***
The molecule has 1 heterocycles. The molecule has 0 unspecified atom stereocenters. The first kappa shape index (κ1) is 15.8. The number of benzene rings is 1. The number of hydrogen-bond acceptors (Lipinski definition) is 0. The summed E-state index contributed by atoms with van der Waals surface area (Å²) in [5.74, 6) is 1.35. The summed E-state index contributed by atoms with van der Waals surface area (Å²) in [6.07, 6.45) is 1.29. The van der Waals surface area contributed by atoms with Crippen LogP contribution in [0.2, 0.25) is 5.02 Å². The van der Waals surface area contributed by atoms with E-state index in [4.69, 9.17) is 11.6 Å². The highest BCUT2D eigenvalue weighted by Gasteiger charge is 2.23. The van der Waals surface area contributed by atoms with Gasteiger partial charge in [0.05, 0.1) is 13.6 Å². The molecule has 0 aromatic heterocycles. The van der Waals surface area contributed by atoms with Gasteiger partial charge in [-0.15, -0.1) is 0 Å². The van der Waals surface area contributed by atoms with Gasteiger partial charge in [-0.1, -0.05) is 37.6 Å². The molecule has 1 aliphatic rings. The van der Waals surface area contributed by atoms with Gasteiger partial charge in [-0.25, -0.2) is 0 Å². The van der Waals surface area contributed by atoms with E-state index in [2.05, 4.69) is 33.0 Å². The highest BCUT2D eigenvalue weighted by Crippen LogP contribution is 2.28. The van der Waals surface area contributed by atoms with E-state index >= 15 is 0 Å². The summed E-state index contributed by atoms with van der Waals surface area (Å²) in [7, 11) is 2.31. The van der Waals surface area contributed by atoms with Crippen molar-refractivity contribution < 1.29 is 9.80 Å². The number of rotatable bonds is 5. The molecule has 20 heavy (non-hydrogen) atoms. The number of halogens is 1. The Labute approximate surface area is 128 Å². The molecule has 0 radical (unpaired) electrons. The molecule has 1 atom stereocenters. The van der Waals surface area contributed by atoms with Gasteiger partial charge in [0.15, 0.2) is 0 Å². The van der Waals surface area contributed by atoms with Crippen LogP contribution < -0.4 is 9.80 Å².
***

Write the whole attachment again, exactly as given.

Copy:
The molecule has 1 heterocycles. The molecule has 0 unspecified atom stereocenters. The first kappa shape index (κ1) is 15.8. The number of benzene rings is 1. The number of hydrogen-bond acceptors (Lipinski definition) is 0. The summed E-state index contributed by atoms with van der Waals surface area (Å²) in [5.74, 6) is 1.35. The summed E-state index contributed by atoms with van der Waals surface area (Å²) in [6.07, 6.45) is 1.29. The van der Waals surface area contributed by atoms with Crippen LogP contribution in [0.2, 0.25) is 5.02 Å². The van der Waals surface area contributed by atoms with E-state index in [4.69, 9.17) is 11.6 Å². The highest BCUT2D eigenvalue weighted by Gasteiger charge is 2.23. The van der Waals surface area contributed by atoms with Gasteiger partial charge in [0.05, 0.1) is 13.6 Å². The molecule has 0 aromatic heterocycles. The van der Waals surface area contributed by atoms with Gasteiger partial charge in [-0.15, -0.1) is 0 Å². The van der Waals surface area contributed by atoms with Gasteiger partial charge in [-0.1, -0.05) is 37.6 Å². The molecule has 1 aliphatic rings. The van der Waals surface area contributed by atoms with Gasteiger partial charge in [-0.25, -0.2) is 0 Å². The van der Waals surface area contributed by atoms with E-state index in [2.05, 4.69) is 33.0 Å². The highest BCUT2D eigenvalue weighted by Crippen LogP contribution is 2.28. The van der Waals surface area contributed by atoms with E-state index >= 15 is 0 Å². The summed E-state index contributed by atoms with van der Waals surface area (Å²) in [7, 11) is 2.31. The van der Waals surface area contributed by atoms with Crippen molar-refractivity contribution < 1.29 is 9.80 Å². The number of rotatable bonds is 5. The molecule has 20 heavy (non-hydrogen) atoms. The number of halogens is 1. The Labute approximate surface area is 128 Å². The molecule has 0 radical (unpaired) electrons. The molecule has 1 atom stereocenters. The van der Waals surface area contributed by atoms with Gasteiger partial charge in [0.15, 0.2) is 0 Å². The van der Waals surface area contributed by atoms with Crippen LogP contribution < -0.4 is 9.80 Å².